Crossfire War – Heavy Fighting Near Chad Capital – Conflicting Reports


Crossfire War – RAPID FIRE NEWS=TEHRAN – KHARTOUM – TRIPOLI WATCH – North – Northeast Africa Theatre: Tehran – Riyadh – Damascus – Tripoli – Khartoum/N’Djamena – Paris; Heavy Fighting Near Chad Capital N’Djamena Between Government – Rebel Units – France Flys Reinforcements from Gabon – Egypt Arrests 12 Palestinians Near Rafah Enroute to Attack Israel Resorts in Sinai

Night Watch: MASSAGUET – When Iran’s then President Mohammad Khatami visited Khartoum for three days in late summer 2004, as part of his four nation tour circumventing Egypt, it signaled Tehran was concentrating a major part of its foreign policy on controlling the resources of Northeast Africa and surrounding countries. While in Khartoum Khatami spoke of economic opportunities aware of course of the oil in the south and perhaps in the western Darfur region. His visit was a very real indication of Tehran’s support of Khartoum’s policy of displacement, begun a year previously, directed at the people of Darfur who had long been alienated from the central government. A central government that had established strategic relations with Iran during the mid-1980s. Tehran not only targets the people, who are seen as an obstacle to Iran’s control of an area, but Tehran also targets any government in support of those people, in this case Chad, which has given shelter and support to the refugees in Darfur. [SWISSINFO]

In this case, Tehran entered the war against the Chadian government in N’Djamena by giving support to rebel groups against President Idriss Deby Itno who took power in a military coup in 1990 through his support base in the east of the country, which borders Sudan’s Darfur. Chad also possessing substantial amounts of oil reserves, and development projects by France’s Total and U. S. Esso corporations, made Chad an even more important target for Tehran. Iran wants to control Chad’s oil through a government established by them the same way Tehran does with Sudan’s oil through Khartoum and here we have the basis for the expanded conflict that in normal times would just be an internal dispute.

The news reported yesterday a rebel column of 300 vehicles northeast of N’Djamena, was advancing on the capital just 30 miles (50 km), and was close to entering the city. Today, Friday, Reuters reports there was heavy fighting between Massaguet and Massakory, which is 60 miles northeast of the capital and there are conflicting reports as to who won. The Chad Territorial Administration-Interior Minister Ahmat Mahamat Bachir stated, “The column of mercenaries in the pay of Sudan…has been completely put to flight…the battle is over, it’s finished, we’re in pursuit.” But a spokesperson for the rebels, Abderamane Koualamallah claims it was the government that was defeated with its units fallen back to Massaguet. The rebel column of 300 vehicles was a united effort of three leaders, Timan Erdimi, Mahamat Nouri and Adbelwahid Aboul Makaye. I am not surprised this action took place just one month after Iran’s National Security Adviser visited Khartoum and another senior official more recently.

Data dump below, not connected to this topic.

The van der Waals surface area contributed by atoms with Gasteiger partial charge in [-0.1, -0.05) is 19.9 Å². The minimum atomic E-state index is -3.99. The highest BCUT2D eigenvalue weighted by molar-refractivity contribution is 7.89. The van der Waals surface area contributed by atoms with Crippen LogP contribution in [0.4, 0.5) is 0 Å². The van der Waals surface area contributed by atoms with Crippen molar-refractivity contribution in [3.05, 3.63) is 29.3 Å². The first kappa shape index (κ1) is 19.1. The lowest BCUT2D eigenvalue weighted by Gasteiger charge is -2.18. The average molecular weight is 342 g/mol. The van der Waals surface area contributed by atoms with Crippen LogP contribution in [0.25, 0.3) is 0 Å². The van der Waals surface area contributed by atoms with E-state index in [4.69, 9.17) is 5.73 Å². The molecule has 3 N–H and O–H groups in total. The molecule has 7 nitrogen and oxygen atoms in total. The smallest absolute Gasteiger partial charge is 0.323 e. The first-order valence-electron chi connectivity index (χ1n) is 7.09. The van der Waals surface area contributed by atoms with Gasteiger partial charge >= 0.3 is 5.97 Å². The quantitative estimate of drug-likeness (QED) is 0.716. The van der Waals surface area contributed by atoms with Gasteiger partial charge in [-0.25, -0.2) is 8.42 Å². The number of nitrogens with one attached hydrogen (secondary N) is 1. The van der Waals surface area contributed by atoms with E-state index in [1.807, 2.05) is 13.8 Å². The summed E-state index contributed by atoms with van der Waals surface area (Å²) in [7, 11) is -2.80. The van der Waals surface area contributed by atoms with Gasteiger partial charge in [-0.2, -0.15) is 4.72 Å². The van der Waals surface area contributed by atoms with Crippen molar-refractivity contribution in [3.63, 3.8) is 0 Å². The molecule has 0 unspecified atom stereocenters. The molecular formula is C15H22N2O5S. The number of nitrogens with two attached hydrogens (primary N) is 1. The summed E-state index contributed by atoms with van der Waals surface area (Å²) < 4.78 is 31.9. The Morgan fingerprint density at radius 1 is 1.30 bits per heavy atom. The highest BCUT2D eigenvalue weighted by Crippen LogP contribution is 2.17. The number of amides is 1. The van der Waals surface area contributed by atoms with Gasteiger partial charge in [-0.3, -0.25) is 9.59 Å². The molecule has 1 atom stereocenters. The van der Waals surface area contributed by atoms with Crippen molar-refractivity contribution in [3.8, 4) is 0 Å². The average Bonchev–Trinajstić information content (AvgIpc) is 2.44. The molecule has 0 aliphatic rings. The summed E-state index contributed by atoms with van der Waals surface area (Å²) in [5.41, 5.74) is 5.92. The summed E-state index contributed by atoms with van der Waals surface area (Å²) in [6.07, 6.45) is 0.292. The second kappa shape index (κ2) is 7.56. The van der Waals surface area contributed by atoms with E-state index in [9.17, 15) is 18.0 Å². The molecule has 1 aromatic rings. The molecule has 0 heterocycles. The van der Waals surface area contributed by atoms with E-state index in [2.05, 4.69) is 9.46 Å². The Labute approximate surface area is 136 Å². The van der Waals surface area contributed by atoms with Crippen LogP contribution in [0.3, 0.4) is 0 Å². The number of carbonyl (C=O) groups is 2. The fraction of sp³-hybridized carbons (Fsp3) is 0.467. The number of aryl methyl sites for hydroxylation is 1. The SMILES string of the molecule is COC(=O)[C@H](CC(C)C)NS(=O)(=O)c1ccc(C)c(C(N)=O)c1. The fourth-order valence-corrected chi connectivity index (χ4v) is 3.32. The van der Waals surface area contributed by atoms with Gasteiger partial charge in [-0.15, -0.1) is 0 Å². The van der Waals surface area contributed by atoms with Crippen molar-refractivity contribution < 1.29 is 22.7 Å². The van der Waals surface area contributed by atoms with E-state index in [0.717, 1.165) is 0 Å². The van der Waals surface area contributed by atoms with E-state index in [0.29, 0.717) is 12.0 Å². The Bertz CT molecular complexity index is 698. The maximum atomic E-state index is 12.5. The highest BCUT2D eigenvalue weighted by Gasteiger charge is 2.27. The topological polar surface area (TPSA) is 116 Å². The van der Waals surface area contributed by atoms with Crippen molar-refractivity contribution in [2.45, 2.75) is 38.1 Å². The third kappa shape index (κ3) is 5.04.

N’Djamena – France has nearly 1,000 troops and Mirage jets in Chad as part of a bilateral defence agreement with its former colony. Colonel Theirry Burkhard with France’s Defence Ministry said France is flying 150 troops from Gabon as reinforcement to “respond to the evolution of the situation” on the ground. This morning on Al Jazeera’s News Hour from Doha an optimistic rebel spokesperson was interviewed and denied they had any foreign support. That is an impossibility as if 300 vehicles can materialize out of nowhere. It was even reported a few years ago a Syrian general was helping Khartoum against militias in Darfur. Nor would it be surprising if the Libyan government were also supporting the rebels as another means of opposing the West. [ALJAZEERA]

Ahmad Hamdi Tunnel – Twelve armed Palestinians have been arrested by Egyptian security near the Rafah Terminal and the Ahmad Hamdi tunnel. The Jerusalem Post reports they were enroute to attack Israeli coastal resorts in the Sinai. Two were members of Hamas, two of Islamic Jihad and others are suspected to be al-Qaeda (Iran). Ten of the men entered Egypt through Rafah while the other two entered Egypt through Persian Gulf states. Israel’s highway system on its Sinai border remains closed to civilian traffic while cities in the area remain on high alert. [JPOST]

Rafah – As hundreds of Hamas supporters demonstrated at the Rafah Terminal, demanding it remain open, the Jerusalem Post reports Hamas has stated they will not allow the border to be sealed. Hamas Prime Minister Ismail Haniyeh said, in an interview with the paper Palestine, “The Palestinian people have many options.” Haniyeh did not mention what those options were and there is no indication yet Hamas is willing to use violence to keep the crossing open. Nor is there any word the government of Egyptian President Hosni Mubarak is willing to change its position, which is to seal the border. Without that change, I don’t see how Hamas can avoid using violence unless they believe Tehran can cause Cairo to change its position. Haniyeh could be referring to attacks directed at other Gaza crossings that lead into Israel like Karem Shalom where there was gunfire yesterday. [JPOST]

Willard Payne is an international affairs analyst who specializes in International Relations. A graduate of Western Illinois University with a concentration in East-West Trade and East-West Industrial Cooperation, he has been providing incisive analysis to NewsBlaze. He is the author of Imagery: The Day Before.